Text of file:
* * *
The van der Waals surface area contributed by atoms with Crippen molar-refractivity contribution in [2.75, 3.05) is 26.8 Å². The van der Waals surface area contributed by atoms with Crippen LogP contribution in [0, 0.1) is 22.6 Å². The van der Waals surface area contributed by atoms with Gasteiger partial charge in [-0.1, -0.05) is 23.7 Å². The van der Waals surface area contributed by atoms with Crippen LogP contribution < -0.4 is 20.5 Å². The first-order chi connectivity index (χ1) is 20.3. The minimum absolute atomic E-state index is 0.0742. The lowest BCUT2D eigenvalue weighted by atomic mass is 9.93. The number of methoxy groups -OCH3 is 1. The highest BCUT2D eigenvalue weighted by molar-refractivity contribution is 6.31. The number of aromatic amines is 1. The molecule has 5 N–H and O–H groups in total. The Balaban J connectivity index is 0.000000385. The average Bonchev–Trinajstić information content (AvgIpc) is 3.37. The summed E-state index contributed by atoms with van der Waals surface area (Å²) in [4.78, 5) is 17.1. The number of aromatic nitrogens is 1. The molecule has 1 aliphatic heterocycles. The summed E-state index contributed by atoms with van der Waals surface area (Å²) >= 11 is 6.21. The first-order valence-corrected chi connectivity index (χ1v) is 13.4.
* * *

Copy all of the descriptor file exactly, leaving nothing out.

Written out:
The van der Waals surface area contributed by atoms with Crippen molar-refractivity contribution in [2.75, 3.05) is 26.8 Å². The van der Waals surface area contributed by atoms with Crippen LogP contribution in [0, 0.1) is 22.6 Å². The van der Waals surface area contributed by atoms with Gasteiger partial charge in [-0.1, -0.05) is 23.7 Å². The van der Waals surface area contributed by atoms with Crippen LogP contribution < -0.4 is 20.5 Å². The first-order chi connectivity index (χ1) is 20.3. The minimum absolute atomic E-state index is 0.0742. The lowest BCUT2D eigenvalue weighted by atomic mass is 9.93. The number of methoxy groups -OCH3 is 1. The highest BCUT2D eigenvalue weighted by molar-refractivity contribution is 6.31. The number of aromatic amines is 1. The molecule has 5 N–H and O–H groups in total. The Balaban J connectivity index is 0.000000385. The average Bonchev–Trinajstić information content (AvgIpc) is 3.37. The summed E-state index contributed by atoms with van der Waals surface area (Å²) in [4.78, 5) is 17.1. The number of aromatic nitrogens is 1. The molecule has 1 aliphatic heterocycles. The summed E-state index contributed by atoms with van der Waals surface area (Å²) >= 11 is 6.21. The first-order valence-corrected chi connectivity index (χ1v) is 13.4.